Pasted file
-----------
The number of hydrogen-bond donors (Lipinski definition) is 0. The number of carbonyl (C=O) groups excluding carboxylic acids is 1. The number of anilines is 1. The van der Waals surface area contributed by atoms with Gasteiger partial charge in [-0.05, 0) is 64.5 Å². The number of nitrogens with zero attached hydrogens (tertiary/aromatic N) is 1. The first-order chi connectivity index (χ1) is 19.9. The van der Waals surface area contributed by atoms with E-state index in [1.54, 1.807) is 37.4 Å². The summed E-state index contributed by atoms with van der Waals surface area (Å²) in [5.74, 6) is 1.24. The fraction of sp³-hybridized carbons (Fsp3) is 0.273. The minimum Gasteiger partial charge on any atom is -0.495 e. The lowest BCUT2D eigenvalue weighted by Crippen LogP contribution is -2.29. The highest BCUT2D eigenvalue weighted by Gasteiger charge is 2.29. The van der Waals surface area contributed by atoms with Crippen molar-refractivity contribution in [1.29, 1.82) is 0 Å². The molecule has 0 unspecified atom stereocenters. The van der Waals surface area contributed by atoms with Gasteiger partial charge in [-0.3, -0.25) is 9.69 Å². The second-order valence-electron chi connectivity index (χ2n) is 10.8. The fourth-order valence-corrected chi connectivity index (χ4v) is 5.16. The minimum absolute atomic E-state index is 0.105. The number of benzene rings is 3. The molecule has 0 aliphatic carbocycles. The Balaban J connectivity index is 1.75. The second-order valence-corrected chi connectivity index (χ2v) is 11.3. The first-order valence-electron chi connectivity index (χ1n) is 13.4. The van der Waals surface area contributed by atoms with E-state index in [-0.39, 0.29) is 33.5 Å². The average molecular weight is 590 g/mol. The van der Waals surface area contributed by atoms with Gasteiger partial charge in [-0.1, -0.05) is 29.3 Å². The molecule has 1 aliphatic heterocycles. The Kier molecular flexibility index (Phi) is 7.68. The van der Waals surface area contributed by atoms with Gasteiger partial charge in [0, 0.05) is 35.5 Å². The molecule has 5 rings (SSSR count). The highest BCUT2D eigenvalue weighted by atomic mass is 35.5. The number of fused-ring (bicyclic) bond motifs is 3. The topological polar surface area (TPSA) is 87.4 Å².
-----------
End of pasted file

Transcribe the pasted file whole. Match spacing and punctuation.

The number of hydrogen-bond donors (Lipinski definition) is 0. The number of carbonyl (C=O) groups excluding carboxylic acids is 1. The number of anilines is 1. The van der Waals surface area contributed by atoms with Gasteiger partial charge in [-0.05, 0) is 64.5 Å². The number of nitrogens with zero attached hydrogens (tertiary/aromatic N) is 1. The first-order chi connectivity index (χ1) is 19.9. The van der Waals surface area contributed by atoms with E-state index in [1.54, 1.807) is 37.4 Å². The summed E-state index contributed by atoms with van der Waals surface area (Å²) in [5.74, 6) is 1.24. The fraction of sp³-hybridized carbons (Fsp3) is 0.273. The minimum Gasteiger partial charge on any atom is -0.495 e. The lowest BCUT2D eigenvalue weighted by Crippen LogP contribution is -2.29. The highest BCUT2D eigenvalue weighted by Gasteiger charge is 2.29. The van der Waals surface area contributed by atoms with Crippen molar-refractivity contribution in [1.29, 1.82) is 0 Å². The molecule has 0 unspecified atom stereocenters. The van der Waals surface area contributed by atoms with Gasteiger partial charge in [-0.3, -0.25) is 9.69 Å². The second-order valence-electron chi connectivity index (χ2n) is 10.8. The fourth-order valence-corrected chi connectivity index (χ4v) is 5.16. The minimum absolute atomic E-state index is 0.105. The number of benzene rings is 3. The molecule has 0 aliphatic carbocycles. The Balaban J connectivity index is 1.75. The second-order valence-corrected chi connectivity index (χ2v) is 11.3. The first-order valence-electron chi connectivity index (χ1n) is 13.4. The van der Waals surface area contributed by atoms with E-state index in [-0.39, 0.29) is 33.5 Å². The average molecular weight is 590 g/mol. The van der Waals surface area contributed by atoms with Gasteiger partial charge in [-0.1, -0.05) is 29.3 Å². The molecule has 1 aliphatic heterocycles. The Kier molecular flexibility index (Phi) is 7.68. The van der Waals surface area contributed by atoms with Gasteiger partial charge in [0, 0.05) is 35.5 Å². The molecule has 5 rings (SSSR count). The highest BCUT2D eigenvalue weighted by atomic mass is 35.5. The number of fused-ring (bicyclic) bond motifs is 3. The topological polar surface area (TPSA) is 87.4 Å².